A major part of the research process includes evaluating the sources of information you locate in your searches. In other words, this step includes searching for relevant information sources and deciding whether to keep and include those sources for your research or discard them in favor of newer, more reliable, higher quality sources.
In fact, the Association of College & Research Libraries (ACRL) has determined this to be a crucial stage in developing information literacy skills in their Information Literacy Framework, Competency Standards for Higher Education: “The information literate student evaluates information and its sources critically and incorporates selected information into his or her knowledge base and value system.” You can read more about the evaluation standard and outcomes on the Standard Three page.
While other schools, universities, and libraries may present slight variations or additions, generally it is agreed upon that the basic components of evaluation criteria include the following:
- Currency- What is the publication date? Is the date relevant for the subject area/topic? Is it too old? Could a more recently published source provide new and/or different information?
- Authority & Credentials – Who is the author and/or publisher? Is the author/publisher reputable or have an established reputation in the discipline and/or field? Does the author/publisher have specific expertise or knowledge to publish on this topic?
- Accuracy & Reliability – Is the information or research accurate or valid? Can the same or similar information be verified by other sources?
- Audience – Who is the intended audience for the information? Is it written for a general readership, such as an article in a newspaper or magazine (popular sources)? Is it written for people who work in a specific industry (trade publications)? Is it written for a scholarly/academic audience (scholarly sources)?
- Bias – Does the information express a specific point of view or opinion? Is the information written by an organization that supports a stated agenda? Is it based on factual evidence from research or experiment? Does the point of view affect the accuracy or reliability of the information?
Determining Bias, Fact or Opinion
Consider the following when evaluating a source for bias:
- Does the resource use selective facts or does it omit facts or statistics? Factual writing will often rely heavily on statistical evidence.
- Does the resource use language that appeals only to emotion? Does the writing include many exclamation points or all caps?
- Does the resource promote a particular political, religious, or social agenda from one point of view? Is the author or publication sponsored by an organization that promotes a specific agenda?
For additional criteria see the Lakeland Library Research Guide: Evaluating Sources.
When evaluating news sources, the media watchdog, FAIR (Fairness & Accuracy in Reporting presents questions to consider when determining if a source is being objective or biased on their How to Detect Bias In News Media page.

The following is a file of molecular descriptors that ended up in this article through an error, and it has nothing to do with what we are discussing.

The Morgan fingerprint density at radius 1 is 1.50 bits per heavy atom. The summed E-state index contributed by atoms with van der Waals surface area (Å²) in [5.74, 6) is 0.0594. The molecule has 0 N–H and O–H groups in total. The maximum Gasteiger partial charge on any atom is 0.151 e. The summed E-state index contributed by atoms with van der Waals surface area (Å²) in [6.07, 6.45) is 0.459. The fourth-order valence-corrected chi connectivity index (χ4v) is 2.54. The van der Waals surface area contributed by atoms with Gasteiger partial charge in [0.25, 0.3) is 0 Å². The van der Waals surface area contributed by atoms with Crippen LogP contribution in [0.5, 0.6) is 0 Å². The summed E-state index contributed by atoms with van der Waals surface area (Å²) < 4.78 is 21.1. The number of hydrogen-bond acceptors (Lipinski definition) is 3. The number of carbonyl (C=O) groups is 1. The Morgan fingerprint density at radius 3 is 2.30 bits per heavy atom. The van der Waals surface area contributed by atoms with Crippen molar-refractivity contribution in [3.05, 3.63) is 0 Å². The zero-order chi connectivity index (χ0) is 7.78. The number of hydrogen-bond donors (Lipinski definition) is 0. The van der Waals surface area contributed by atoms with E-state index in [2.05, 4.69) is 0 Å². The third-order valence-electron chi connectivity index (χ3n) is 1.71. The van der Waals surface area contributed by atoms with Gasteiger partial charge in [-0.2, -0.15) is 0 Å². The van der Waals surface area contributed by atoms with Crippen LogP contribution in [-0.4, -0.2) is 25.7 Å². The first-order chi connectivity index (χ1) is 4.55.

Types of Information Resources
Be sure to determine what types of information resources are required for your research needs. Review your assignment or research criteria:
Are you required to use original/primary research articles or is it acceptable to cite secondary articles that summarize or discuss research findings? See our Primary and Secondary Resources page.
Do you need scholarly journal articles? Must those articles be from peer-reviewed journals? See our Scholarly and Peer Reviewed Journals page.
Is it acceptable to use magazine or newspaper articles? See our page on Academic and Popular Resources.
The following resources provide criteria and tools for evaluating the quality of a research article:
Blevins, Dr. (n.d.). Checklist for evaluating a research report. Retrieved from http://jan.ucc.nau.edu/pe/exs514web/How2Evalarticles.htm
Mårtensson, P., Fors, U., Wallin, S., Zander, U., & Nilsson, G. H. (2016). Evaluating research: A multidisciplinary approach to assessing research practice and quality. Research Policy, 45(3), 593-603. doi://dx.doi.org/10.1016/j.respol.2015.11.009Oleson, K. & Arkin, R. (2006). Reviewing and evaluating a research article. In F. Leong & J. Austin The psychology research handbook: A guide for graduate students and research assistants (pp. 59-74). Thousand Oaks, CA: SAGE Publications Ltd. doi: 10.4135/9781412976626.n4
Evaluating websites is, in many ways, very similar to evaluating traditional sources of information like books, journal articles, etc. However, because anyone can create a website, you will need to be more critical in your evaluation. Additionally, there are also special considerations, such as checking the website domain.
See our Website Evaluation page for a list of questions to use for determining the quality of websites and their content. You can also view our Website Evaluation Workshop. You may access the live workshop schedule here or view the recorded workshops here.
Purdue Online Writing Lab. (2013). Evaluating sources of information. Retrieved from https://owl.english.purdue.edu/owl/resource/553/02/
The Sheridan Libraries at John Hopkins University. (2016). Evaluating sources for credibility [Video file]. Retrieved from http://guides.library.jhu.edu/evaluatinginformation
UNC University Libraries. (n.d.). Evaluating information. Retrieved from http://www2.lib.unc.edu/instruct/evaluate/index.html?section=home
|Back to Determining Information Needs||Next to Primary and Secondary Resources|